Developers are also constantly looking for new solutions for their products that will differentiate them from the competition and attract new tenants. Such new products include urban warehouses (the so-called “last mile”) located within city boundaries and thus allowing for shorter delivery times at their final stage. Such products are also gaining popularity among tenants looking for relatively small warehouse space with the possibility of running an office and showroom. Tenants’ interest translates into demand for such commercialized facilities among institutional investors.
At the same time, such facilities pose an interesting challenge for warehouse developers in the area of shaping the urban fabric. The existing classical warehouses located outside of city boundaries have not, in principle, fulfilled any social function, while the new urban form of warehouses must not only correspond architecturally to the surroundings, but also respond to the social needs of city residents.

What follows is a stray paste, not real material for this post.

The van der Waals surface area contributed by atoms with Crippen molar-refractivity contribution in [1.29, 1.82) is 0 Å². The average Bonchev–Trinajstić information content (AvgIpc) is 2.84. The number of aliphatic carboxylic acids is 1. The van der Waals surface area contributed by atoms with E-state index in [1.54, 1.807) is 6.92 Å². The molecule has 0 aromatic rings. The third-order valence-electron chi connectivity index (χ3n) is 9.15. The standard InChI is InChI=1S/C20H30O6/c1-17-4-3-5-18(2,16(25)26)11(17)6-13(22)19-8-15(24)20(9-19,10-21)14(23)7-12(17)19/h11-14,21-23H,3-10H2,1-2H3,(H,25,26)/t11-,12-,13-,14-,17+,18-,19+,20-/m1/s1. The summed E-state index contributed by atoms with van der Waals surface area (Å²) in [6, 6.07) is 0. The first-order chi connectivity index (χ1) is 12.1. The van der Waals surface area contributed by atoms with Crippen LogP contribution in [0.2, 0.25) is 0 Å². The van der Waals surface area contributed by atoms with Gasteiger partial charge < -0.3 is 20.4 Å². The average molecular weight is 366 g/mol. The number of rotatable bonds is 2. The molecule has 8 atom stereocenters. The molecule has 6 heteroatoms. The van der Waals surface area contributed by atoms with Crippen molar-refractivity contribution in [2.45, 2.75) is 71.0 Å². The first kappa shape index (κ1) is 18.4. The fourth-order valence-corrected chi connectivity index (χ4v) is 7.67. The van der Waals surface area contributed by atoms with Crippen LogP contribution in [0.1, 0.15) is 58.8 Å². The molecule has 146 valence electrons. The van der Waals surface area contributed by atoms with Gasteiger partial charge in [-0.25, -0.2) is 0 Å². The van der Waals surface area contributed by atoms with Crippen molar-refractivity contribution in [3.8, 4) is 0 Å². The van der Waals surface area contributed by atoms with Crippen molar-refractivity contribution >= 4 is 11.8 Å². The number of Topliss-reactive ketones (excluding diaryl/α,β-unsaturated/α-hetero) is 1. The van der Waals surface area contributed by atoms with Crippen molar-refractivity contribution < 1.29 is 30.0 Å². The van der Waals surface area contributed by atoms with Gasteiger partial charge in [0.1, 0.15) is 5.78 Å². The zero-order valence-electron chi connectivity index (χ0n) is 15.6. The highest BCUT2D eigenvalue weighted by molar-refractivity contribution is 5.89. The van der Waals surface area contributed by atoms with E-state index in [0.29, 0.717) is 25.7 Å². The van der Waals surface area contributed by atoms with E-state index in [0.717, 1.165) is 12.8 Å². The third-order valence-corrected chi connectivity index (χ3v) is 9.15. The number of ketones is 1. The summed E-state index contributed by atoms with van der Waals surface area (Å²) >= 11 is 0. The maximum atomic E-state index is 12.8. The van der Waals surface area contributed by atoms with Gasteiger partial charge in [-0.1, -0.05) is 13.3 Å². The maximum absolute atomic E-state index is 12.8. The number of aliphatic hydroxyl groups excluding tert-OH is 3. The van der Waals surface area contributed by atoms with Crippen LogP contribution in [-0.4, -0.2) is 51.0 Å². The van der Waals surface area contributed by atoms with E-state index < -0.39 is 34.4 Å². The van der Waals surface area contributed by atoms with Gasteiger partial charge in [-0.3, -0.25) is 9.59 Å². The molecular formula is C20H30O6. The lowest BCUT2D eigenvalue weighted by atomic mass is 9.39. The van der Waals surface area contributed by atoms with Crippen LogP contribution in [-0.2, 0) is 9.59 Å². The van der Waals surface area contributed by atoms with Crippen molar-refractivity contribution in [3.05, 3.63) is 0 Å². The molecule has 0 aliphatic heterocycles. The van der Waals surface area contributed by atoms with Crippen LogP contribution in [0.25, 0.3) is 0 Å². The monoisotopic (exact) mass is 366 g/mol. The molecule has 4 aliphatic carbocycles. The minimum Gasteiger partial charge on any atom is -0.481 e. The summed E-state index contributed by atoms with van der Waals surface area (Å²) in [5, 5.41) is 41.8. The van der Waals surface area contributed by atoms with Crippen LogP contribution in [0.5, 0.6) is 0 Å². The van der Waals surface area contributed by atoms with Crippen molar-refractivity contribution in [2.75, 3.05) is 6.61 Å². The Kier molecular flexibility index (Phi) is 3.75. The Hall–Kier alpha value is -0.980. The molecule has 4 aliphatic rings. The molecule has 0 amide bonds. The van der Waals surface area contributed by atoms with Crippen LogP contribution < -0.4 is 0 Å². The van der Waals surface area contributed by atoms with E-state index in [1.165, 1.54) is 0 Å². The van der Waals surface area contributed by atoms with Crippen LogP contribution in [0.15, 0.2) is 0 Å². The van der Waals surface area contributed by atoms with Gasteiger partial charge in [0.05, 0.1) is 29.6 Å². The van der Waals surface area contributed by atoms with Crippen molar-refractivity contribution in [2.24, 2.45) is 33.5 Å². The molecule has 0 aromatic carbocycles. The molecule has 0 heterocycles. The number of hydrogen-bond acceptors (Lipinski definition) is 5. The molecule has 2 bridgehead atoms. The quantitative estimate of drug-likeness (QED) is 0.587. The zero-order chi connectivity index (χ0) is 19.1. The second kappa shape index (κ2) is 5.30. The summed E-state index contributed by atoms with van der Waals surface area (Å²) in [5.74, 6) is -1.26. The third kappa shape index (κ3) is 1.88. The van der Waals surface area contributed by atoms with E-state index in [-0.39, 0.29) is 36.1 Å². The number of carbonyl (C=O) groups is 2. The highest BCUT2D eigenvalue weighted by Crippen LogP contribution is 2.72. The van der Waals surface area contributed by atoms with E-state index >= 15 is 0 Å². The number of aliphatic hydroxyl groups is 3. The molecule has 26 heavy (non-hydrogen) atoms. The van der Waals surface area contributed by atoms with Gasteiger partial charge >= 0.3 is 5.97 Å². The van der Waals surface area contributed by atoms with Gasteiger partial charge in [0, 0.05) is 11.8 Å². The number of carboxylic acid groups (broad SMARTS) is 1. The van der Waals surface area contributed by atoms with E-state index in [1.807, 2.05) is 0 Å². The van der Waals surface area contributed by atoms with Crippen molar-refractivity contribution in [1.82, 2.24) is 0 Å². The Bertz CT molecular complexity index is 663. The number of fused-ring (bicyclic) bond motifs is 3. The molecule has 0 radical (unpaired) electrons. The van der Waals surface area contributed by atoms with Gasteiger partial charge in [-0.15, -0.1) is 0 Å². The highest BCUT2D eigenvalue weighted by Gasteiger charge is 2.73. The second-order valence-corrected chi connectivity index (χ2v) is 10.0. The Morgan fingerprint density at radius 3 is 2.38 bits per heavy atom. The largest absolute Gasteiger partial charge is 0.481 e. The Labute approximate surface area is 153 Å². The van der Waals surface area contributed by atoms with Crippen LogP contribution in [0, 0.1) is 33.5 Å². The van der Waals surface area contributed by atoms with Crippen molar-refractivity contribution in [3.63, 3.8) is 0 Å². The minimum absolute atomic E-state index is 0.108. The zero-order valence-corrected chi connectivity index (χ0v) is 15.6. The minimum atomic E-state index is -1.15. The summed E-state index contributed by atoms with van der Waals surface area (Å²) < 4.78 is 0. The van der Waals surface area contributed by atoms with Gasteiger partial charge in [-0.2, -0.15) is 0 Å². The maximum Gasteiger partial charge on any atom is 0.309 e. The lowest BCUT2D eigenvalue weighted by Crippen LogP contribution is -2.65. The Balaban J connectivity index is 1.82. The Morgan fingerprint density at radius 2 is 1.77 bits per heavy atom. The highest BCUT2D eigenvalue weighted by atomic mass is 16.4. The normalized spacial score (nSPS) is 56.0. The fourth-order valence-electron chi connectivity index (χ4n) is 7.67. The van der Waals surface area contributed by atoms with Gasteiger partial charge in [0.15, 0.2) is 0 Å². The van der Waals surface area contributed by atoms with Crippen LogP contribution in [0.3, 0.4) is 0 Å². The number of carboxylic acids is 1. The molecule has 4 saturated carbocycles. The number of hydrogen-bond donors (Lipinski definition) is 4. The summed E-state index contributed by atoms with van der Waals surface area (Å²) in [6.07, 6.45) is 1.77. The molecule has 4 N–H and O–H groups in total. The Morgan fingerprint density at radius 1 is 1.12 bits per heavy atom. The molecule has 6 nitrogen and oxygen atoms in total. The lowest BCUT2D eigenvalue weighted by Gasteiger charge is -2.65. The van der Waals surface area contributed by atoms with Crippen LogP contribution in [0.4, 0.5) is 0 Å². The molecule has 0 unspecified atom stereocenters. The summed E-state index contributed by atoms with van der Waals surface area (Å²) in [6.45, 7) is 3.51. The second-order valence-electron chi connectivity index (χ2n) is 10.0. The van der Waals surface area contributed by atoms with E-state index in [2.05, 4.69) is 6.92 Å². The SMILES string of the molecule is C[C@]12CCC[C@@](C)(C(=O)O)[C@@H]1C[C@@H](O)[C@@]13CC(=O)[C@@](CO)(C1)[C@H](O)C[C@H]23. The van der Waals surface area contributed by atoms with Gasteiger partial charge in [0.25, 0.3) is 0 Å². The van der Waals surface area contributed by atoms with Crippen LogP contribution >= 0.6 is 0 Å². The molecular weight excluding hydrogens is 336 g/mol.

The future of the real estate warehouse market
The current situation related to the COVID-19 pandemic has strengthened and accelerated the dominance of the warehouse properties sector in Poland, especially in view of the weakening of other traditional commercial real estate sectors such as offices, retail and hotels. The warehouse sector seems to be immune to the current pandemic situation, and the rise of e-commerce only deepens this dominance. Developers are responding to the growing interest of new investors in this market segment by offering various cooperation and investment models to potential investors. This gives hope for further dynamic growth of the Polish warehouse market in the coming years.
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Please note that this article was originally published in Outsourcing & More magazine on 1 May 2021.